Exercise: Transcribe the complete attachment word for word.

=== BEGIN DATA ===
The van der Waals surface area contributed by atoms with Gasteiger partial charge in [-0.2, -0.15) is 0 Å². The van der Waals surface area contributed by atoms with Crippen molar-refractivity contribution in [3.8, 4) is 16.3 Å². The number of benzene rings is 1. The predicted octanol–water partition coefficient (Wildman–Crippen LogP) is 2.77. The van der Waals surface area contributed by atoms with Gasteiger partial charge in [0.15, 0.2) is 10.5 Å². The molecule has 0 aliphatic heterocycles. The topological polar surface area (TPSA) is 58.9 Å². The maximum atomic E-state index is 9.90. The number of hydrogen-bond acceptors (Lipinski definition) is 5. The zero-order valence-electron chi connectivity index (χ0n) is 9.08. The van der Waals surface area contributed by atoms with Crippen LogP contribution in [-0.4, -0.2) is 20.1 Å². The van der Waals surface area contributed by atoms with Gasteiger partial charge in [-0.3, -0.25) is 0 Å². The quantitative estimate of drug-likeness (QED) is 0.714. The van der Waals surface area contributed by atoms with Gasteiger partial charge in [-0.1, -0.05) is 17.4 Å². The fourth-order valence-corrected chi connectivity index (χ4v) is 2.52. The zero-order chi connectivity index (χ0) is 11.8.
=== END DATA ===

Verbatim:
The van der Waals surface area contributed by atoms with Gasteiger partial charge in [-0.2, -0.15) is 0 Å². The van der Waals surface area contributed by atoms with Crippen molar-refractivity contribution in [3.8, 4) is 16.3 Å². The number of benzene rings is 1. The predicted octanol–water partition coefficient (Wildman–Crippen LogP) is 2.77. The van der Waals surface area contributed by atoms with Gasteiger partial charge in [0.15, 0.2) is 10.5 Å². The molecule has 0 aliphatic heterocycles. The topological polar surface area (TPSA) is 58.9 Å². The maximum atomic E-state index is 9.90. The number of hydrogen-bond acceptors (Lipinski definition) is 5. The zero-order valence-electron chi connectivity index (χ0n) is 9.08. The van der Waals surface area contributed by atoms with Crippen LogP contribution in [-0.4, -0.2) is 20.1 Å². The van der Waals surface area contributed by atoms with Gasteiger partial charge in [-0.3, -0.25) is 0 Å². The quantitative estimate of drug-likeness (QED) is 0.714. The van der Waals surface area contributed by atoms with Gasteiger partial charge in [-0.1, -0.05) is 17.4 Å². The fourth-order valence-corrected chi connectivity index (χ4v) is 2.52. The zero-order chi connectivity index (χ0) is 11.8.